It was after reading Girl with a Pearl Earring, that my interest in Vermeer was rekindled. Many years ago, at Rijksmuseum in Amsterdam, I purchased a poster of the 'Little Street'. Somehow, the picture was so real that it almost seemed like a photograph. I was also attracted to LS due to that common architecture of Europe it depicts.
In LS, Vermeer depicts two houses, each shown partially. Running between these two houses and onto the street and perhaps into the canal, is a tiny drain. The two building, one of which is larger than the other, has a small passage between them. In the passage there is a woman bending over a broom. At the entrance of the next building sits a woman doing needle work. On the street in front of these two house and between these two houses sits a woman/child playing with another one, who is underneath a platform. In the painting, the facades of few buildings behind these houses can be seen. All the buildings are made out of exposed brick and hence are red in colour. However, the lower parts of the first two buildings are painted white, until the height a man could reach. The top edges of the white wash are irregular perhaps because one had to be on the toe to reach out to this height. Between these buildings is the typical dutch sky - patches of blue between white clouds. One gets to see these kinds of buildings at many common places in Europe, especially in the low income areas. The gables of the houses, tapering in steps instead of a straight line. This poster of LS has been languishing as a roll in some corner of our home. In the light of my new Vermeer interest, I should perhaps do something about it. Here is a picture of LS
Girl with a pearl earring , as a book was quite fascinating. The author Tracy Chevaliers took perhaps the most simple of Vermeers painting and wove, between facts of Vermeers life, a lovely story around it. Perhaps it is the most intriguing of all his painting that survived. Which incidentally are only 35 plus a recent find. When I saw the painting it was not at all that impressive. There were hardly any details on it. Actually, I peered hard to see that lock of hair which the author have given quite some significance to. In the book, the girl due to difficulties at home, is working as a maid in Vermeers house. Unlike his wife, she is extremely fascinated by his 'ways of seeing' and has a feel for the way Vermeer depicts his subjects. There is an attraction and respect between these two souls. V gives the task of mixing colour to her. A task that he has never entrusted anyone with. Soon, he wants to paint her with a large pearl earring of his wife. Without the wife's knowledge. All along the girl has her hair covered in white cloth but for this painting, he gives her some coloured cloth. As she was trying these head covers, he bursts into her corner of living to see her hair. The book says that, he then paints a tiny lock sticking out from the the blue and yellow headgear. So I peered hard at the painting to look for that lock of hair. Couldnt find it. I went very close to the painting only to have the security around me!
The other significant aspect of this painting is the pout. The book says that the girl has been asked to look over her left shoulder and part her lips. Kind of indicating her latent feeling of giving a 'wanting look' at the artist.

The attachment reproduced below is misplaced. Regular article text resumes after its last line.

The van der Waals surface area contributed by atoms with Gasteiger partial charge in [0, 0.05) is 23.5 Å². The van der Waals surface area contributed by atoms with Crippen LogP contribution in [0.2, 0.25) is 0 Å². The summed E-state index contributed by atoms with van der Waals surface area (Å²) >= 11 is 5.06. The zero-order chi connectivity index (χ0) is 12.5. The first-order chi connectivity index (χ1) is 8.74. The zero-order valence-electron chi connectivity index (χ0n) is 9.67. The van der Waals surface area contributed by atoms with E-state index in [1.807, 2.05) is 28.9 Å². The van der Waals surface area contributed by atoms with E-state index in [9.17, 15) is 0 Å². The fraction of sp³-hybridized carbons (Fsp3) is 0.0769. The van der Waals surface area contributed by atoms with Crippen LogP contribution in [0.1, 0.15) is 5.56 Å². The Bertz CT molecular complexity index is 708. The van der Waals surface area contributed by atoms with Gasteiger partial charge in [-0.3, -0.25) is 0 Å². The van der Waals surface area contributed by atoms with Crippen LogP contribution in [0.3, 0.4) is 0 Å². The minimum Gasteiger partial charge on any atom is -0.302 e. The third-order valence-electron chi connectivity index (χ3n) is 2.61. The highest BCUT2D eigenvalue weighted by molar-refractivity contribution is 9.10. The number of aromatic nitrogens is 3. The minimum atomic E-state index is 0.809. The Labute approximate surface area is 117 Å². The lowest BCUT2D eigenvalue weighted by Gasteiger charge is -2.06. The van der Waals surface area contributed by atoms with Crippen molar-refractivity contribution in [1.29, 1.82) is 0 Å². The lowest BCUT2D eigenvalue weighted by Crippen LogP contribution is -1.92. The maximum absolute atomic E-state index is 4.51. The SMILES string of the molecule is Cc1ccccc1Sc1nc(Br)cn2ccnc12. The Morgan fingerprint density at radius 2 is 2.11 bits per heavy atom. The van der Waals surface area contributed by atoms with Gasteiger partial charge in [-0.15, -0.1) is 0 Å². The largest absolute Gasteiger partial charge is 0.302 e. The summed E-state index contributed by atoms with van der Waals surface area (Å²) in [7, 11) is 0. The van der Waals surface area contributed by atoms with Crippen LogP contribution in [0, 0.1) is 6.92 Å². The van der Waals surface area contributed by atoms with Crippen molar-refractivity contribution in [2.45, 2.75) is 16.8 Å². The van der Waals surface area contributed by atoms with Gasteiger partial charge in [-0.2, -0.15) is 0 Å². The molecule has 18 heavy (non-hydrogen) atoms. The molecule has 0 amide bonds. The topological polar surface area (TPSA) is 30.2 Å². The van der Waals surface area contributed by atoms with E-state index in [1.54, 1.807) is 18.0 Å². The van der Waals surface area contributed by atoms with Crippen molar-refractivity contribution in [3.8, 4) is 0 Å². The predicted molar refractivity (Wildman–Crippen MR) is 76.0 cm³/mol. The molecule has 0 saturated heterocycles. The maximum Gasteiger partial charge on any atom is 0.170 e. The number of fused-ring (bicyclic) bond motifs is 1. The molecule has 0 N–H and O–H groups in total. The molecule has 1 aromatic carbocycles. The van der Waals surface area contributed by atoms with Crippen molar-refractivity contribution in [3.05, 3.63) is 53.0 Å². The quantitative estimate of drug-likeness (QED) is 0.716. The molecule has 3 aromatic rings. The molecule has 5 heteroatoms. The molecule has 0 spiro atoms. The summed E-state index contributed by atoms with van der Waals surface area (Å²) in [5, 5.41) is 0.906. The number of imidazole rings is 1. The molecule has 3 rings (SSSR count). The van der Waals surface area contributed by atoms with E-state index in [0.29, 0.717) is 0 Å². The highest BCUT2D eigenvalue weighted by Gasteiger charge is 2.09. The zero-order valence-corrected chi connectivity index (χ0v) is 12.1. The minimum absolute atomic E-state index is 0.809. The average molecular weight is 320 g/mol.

However, the electronic museum guide that was given free of charge tells me, that this 'girl' is a fictional character. No such person existed. It was quite frequent for artisits in those days to paints objects of interests from the mind without having any living models in the front of them. I even knew the french term for it, only for a second though. The book I think captures lot more from the painting than the actual painting itself.
What facinated me more was Vermeer's depiction of Delfts, called 'The View of Delfts' . In the museum, this paintin hangs right in the front of GwPE. Vermeer lived in Delfts. In days before Vermeer, Rotterdam was actually called Delft's Haven - harbour of Delfts. For many years, Delfts was the capital city of this area. The actual painting is much more interesting that what one sees in pictures. This painting depticts the view of the city as he sits from the other side of the river. In the foreground are few people and a boat. Because of the distance from the city, the sky forms a large part of the painting. The city is shown with the Rotterdam gate on the right side of the painting. One can also see the canals going into the city from the river. What is facsinating is that right over the front part of the depicted city is a cloud that block the sunlight. However, the city shown behind is still lit by the sun. So when on stands in front of the painting though the front part is well depicted with details, it is the well lit hinterground, devoid of any details that strikes the eye.
It is at times like this, in front of interesting paintings, that I wish I studied art history. I did not know such a faculty existed until I came to Europe in my mid twenties. Art history, in a way, also deals with sociology, architecture, psychology, and other aspects of human lifes that sensitive eys froze for us to feel and relive what they saw in their minds-eye. Sure, the reality is moulded into a figment of imagination by the artist. That, I think is the interesting part. Weaving a story around the forces that made the artist depict the reality in a way he see it. For me, no one seem to have done it as well as Tracy Chevaliars in her book. She took a tiny painting, which in fact was not even a reality and wove a good story around it. It certainly is a nice way of getting introduced to art. Those who have not read it and those who are interested in the seventeeth century life or art, should read it. I wonder how the movie was?